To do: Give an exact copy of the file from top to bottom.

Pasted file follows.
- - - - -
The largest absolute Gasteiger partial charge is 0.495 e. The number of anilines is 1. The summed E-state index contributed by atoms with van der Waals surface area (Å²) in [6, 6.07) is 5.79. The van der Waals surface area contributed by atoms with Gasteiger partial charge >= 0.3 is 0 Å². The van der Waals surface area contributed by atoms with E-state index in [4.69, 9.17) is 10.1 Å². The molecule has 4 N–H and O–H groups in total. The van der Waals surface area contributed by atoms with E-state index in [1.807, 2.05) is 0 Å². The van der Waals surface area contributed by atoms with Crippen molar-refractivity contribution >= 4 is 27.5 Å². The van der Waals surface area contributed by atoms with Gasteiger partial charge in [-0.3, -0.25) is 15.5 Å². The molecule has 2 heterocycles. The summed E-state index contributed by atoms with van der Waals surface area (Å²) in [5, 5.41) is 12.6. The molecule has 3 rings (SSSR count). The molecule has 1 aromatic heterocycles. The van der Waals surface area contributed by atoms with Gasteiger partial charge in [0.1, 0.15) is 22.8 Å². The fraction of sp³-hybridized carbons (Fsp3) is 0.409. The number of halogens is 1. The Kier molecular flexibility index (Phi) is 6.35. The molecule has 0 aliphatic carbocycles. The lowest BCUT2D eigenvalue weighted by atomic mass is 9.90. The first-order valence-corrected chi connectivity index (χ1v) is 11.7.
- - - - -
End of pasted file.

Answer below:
The largest absolute Gasteiger partial charge is 0.495 e. The number of anilines is 1. The summed E-state index contributed by atoms with van der Waals surface area (Å²) in [6, 6.07) is 5.79. The van der Waals surface area contributed by atoms with Gasteiger partial charge >= 0.3 is 0 Å². The van der Waals surface area contributed by atoms with E-state index in [4.69, 9.17) is 10.1 Å². The molecule has 4 N–H and O–H groups in total. The van der Waals surface area contributed by atoms with E-state index in [1.807, 2.05) is 0 Å². The van der Waals surface area contributed by atoms with Crippen molar-refractivity contribution >= 4 is 27.5 Å². The van der Waals surface area contributed by atoms with Gasteiger partial charge in [-0.3, -0.25) is 15.5 Å². The molecule has 2 heterocycles. The summed E-state index contributed by atoms with van der Waals surface area (Å²) in [5, 5.41) is 12.6. The molecule has 3 rings (SSSR count). The molecule has 1 aromatic heterocycles. The van der Waals surface area contributed by atoms with Gasteiger partial charge in [0.1, 0.15) is 22.8 Å². The fraction of sp³-hybridized carbons (Fsp3) is 0.409. The number of halogens is 1. The Kier molecular flexibility index (Phi) is 6.35. The molecule has 0 aliphatic carbocycles. The lowest BCUT2D eigenvalue weighted by atomic mass is 9.90. The first-order valence-corrected chi connectivity index (χ1v) is 11.7.